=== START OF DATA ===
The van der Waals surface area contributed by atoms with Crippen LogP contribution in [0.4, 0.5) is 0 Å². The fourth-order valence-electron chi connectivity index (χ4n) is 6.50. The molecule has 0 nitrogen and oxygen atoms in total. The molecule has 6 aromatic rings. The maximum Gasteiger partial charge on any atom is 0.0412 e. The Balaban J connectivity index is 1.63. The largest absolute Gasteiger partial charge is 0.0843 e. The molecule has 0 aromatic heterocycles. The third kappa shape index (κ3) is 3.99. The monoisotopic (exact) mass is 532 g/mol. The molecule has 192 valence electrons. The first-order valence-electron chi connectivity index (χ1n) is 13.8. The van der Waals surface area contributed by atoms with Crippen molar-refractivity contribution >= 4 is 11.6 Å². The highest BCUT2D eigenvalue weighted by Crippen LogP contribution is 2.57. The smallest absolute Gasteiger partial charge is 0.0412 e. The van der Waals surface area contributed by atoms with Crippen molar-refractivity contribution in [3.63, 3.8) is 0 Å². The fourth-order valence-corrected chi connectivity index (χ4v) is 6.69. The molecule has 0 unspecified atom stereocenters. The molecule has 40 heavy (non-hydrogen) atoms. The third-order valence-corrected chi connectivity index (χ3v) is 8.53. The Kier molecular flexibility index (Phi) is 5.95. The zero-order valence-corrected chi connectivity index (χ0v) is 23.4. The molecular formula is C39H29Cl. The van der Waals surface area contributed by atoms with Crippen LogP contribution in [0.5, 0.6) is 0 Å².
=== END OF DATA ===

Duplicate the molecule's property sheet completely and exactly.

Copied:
The van der Waals surface area contributed by atoms with Crippen LogP contribution in [0.4, 0.5) is 0 Å². The fourth-order valence-electron chi connectivity index (χ4n) is 6.50. The molecule has 0 nitrogen and oxygen atoms in total. The molecule has 6 aromatic rings. The maximum Gasteiger partial charge on any atom is 0.0412 e. The Balaban J connectivity index is 1.63. The largest absolute Gasteiger partial charge is 0.0843 e. The molecule has 0 aromatic heterocycles. The third kappa shape index (κ3) is 3.99. The monoisotopic (exact) mass is 532 g/mol. The molecule has 192 valence electrons. The first-order valence-electron chi connectivity index (χ1n) is 13.8. The van der Waals surface area contributed by atoms with Crippen molar-refractivity contribution >= 4 is 11.6 Å². The highest BCUT2D eigenvalue weighted by Crippen LogP contribution is 2.57. The smallest absolute Gasteiger partial charge is 0.0412 e. The van der Waals surface area contributed by atoms with Crippen molar-refractivity contribution in [3.63, 3.8) is 0 Å². The fourth-order valence-corrected chi connectivity index (χ4v) is 6.69. The molecule has 0 unspecified atom stereocenters. The molecule has 40 heavy (non-hydrogen) atoms. The third-order valence-corrected chi connectivity index (χ3v) is 8.53. The Kier molecular flexibility index (Phi) is 5.95. The zero-order valence-corrected chi connectivity index (χ0v) is 23.4. The molecular formula is C39H29Cl. The van der Waals surface area contributed by atoms with Crippen LogP contribution in [0.5, 0.6) is 0 Å².